The EU may boast a common currency like any other state (even if nearly a third of its 27 members do not use it). It may also have, through its regulatory jurisdiction over banks and financial services, a vast say in the running of the financial system throughout the bloc: powers at least comparable to those of a federal government such as that in Canada or Australia. But there is one thing the EU has not yet managed to get: a unified tax system.
Any attempt seriously to impinge on national tax laws still requires unanimity among member states. This irks Euro-federalists.
One reason is that it draws the centre into unseemly squabbles. An embattled Greek state (corporate tax rate 24 per cent), for example, complains that its best entrepreneurs relocate to Greek-speaking areas of Bulgaria (ten per cent); or Germany (30 per cent) angrily recounts its loss of billions when profits from online sales there magically morph into royalty payments to entities in Ireland (12.5 per cent).
But the most important one is that by leaving the EU dependent for income on member States’ contributions – and a few other scraps such as a share of VAT receipts – it deprives it of an essential trapping of a federal state. The EU feels sore at its lack of power to pull the continent’s purse strings by taxing its citizens directly and directing the proceeds where it wishes.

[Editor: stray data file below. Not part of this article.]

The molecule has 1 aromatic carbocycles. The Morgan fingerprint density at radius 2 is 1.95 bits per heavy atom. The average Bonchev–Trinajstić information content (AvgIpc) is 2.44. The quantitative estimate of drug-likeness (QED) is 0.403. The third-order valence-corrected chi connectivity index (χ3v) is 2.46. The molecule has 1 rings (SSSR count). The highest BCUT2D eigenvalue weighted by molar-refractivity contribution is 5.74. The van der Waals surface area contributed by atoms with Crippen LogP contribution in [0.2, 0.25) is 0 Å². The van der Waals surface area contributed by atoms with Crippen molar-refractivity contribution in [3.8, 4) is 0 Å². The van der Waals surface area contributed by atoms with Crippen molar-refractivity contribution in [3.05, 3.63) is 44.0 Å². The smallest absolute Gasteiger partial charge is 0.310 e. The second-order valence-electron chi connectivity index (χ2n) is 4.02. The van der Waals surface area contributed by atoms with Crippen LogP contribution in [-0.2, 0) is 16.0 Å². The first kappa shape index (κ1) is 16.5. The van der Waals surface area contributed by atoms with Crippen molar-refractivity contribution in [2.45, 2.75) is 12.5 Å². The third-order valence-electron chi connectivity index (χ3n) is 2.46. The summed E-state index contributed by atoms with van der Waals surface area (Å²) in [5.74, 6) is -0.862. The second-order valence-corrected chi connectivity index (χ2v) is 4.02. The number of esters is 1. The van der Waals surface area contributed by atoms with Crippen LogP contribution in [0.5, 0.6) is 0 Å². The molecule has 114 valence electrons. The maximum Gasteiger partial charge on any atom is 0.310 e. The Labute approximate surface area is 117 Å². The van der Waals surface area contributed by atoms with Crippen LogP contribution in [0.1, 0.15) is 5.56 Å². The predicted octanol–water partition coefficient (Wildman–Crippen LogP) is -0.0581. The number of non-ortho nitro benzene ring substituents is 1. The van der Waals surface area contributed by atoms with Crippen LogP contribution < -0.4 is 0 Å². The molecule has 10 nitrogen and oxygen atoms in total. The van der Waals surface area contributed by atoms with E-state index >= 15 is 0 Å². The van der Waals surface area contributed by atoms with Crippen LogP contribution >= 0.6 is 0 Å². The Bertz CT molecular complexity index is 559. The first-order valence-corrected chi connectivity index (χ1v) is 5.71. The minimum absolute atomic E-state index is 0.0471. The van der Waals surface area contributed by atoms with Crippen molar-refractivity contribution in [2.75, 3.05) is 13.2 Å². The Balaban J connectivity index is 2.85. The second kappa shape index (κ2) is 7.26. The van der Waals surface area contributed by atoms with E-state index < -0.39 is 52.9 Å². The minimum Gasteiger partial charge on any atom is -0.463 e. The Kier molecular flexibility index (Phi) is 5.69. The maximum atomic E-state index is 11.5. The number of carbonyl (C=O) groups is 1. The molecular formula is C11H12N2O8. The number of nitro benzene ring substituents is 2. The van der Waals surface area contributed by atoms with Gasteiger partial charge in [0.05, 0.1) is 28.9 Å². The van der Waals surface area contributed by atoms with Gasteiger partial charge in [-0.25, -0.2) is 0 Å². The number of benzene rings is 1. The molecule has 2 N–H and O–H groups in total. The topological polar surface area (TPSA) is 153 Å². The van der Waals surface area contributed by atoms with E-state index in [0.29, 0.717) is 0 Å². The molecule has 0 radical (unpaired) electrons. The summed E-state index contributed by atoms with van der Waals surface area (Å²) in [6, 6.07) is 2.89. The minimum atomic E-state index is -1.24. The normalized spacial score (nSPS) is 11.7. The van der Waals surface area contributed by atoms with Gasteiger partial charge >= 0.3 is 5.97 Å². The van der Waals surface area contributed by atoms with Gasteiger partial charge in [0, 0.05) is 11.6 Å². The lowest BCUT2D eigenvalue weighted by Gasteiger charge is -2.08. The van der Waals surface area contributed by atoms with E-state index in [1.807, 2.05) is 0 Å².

So far national governments have politely declined to give the EU its way or surrender their right to follow their own path in this connection. However, things may be about to change.
A notable development occurred last week. The agreement at the G7 about a tax on digital sales and a minimum 15 per cent rate of corporate tax was music to the EU’s ears. Brussels has suggested that it wants the former to go directly to it; it also hinted that, in the medium term, it has contemplated taking a share of the latter too. It’s too early to make reliable predictions, but this is a significant move (on which more below).
But these matters are small beer compared to the Covid recovery package agreed last year and recently signed off by all the EU’s remaining 27 member states (following a brief hitch when the German constitutional court temporarily barred Berlin from agreeing to it, only to change its mind a month later for largely technical reasons).
At first sight, this scheme looks innocuous, if monumental. The essence of it is that the EU gains the power to borrow up to €750 billion (£640bn) in the market by issuing long-term bonds, and then generously distribute the proceeds to its member states in order to alleviate the effects of the contagion. However, there is more to this than meets the eye.
For one thing, while the EU is technically the borrower, it is, of course, taxpayers in its member states who will have to stump up for the repayments. Not for nothing are people dubbing this the EU’s Hamilton moment, after Alexander Hamilton’s successful campaign as Treasury Secretary of the new United States to have the national government adopt states' debts arising from the War of Independence.